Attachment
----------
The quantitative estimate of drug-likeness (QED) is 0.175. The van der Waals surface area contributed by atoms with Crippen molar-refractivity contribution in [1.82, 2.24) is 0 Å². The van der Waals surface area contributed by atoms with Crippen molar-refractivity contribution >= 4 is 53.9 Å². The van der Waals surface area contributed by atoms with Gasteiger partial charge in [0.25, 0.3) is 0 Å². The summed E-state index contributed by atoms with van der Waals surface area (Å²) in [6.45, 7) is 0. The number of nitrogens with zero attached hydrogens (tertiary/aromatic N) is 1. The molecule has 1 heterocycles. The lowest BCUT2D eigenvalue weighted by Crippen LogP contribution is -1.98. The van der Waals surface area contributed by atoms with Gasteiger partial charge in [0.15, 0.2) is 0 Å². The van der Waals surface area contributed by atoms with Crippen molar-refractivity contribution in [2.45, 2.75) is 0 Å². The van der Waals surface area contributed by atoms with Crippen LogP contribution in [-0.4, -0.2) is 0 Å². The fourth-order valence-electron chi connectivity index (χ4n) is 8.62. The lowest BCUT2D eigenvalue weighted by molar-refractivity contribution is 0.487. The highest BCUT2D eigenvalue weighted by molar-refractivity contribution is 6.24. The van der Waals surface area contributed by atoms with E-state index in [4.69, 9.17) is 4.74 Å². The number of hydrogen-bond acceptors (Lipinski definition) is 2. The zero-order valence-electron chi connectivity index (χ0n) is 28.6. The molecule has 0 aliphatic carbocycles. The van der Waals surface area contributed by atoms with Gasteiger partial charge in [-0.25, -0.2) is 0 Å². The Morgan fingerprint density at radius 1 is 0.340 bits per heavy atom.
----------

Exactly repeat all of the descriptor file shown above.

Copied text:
The quantitative estimate of drug-likeness (QED) is 0.175. The van der Waals surface area contributed by atoms with Crippen molar-refractivity contribution in [1.82, 2.24) is 0 Å². The van der Waals surface area contributed by atoms with Crippen molar-refractivity contribution >= 4 is 53.9 Å². The van der Waals surface area contributed by atoms with Gasteiger partial charge in [0.25, 0.3) is 0 Å². The summed E-state index contributed by atoms with van der Waals surface area (Å²) in [6.45, 7) is 0. The number of nitrogens with zero attached hydrogens (tertiary/aromatic N) is 1. The molecule has 1 heterocycles. The lowest BCUT2D eigenvalue weighted by Crippen LogP contribution is -1.98. The van der Waals surface area contributed by atoms with Gasteiger partial charge in [0.15, 0.2) is 0 Å². The van der Waals surface area contributed by atoms with Crippen molar-refractivity contribution in [2.45, 2.75) is 0 Å². The van der Waals surface area contributed by atoms with Crippen LogP contribution in [-0.4, -0.2) is 0 Å². The fourth-order valence-electron chi connectivity index (χ4n) is 8.62. The lowest BCUT2D eigenvalue weighted by molar-refractivity contribution is 0.487. The highest BCUT2D eigenvalue weighted by molar-refractivity contribution is 6.24. The van der Waals surface area contributed by atoms with E-state index in [4.69, 9.17) is 4.74 Å². The number of hydrogen-bond acceptors (Lipinski definition) is 2. The zero-order valence-electron chi connectivity index (χ0n) is 28.6. The molecule has 0 aliphatic carbocycles. The van der Waals surface area contributed by atoms with Gasteiger partial charge in [-0.25, -0.2) is 0 Å². The Morgan fingerprint density at radius 1 is 0.340 bits per heavy atom.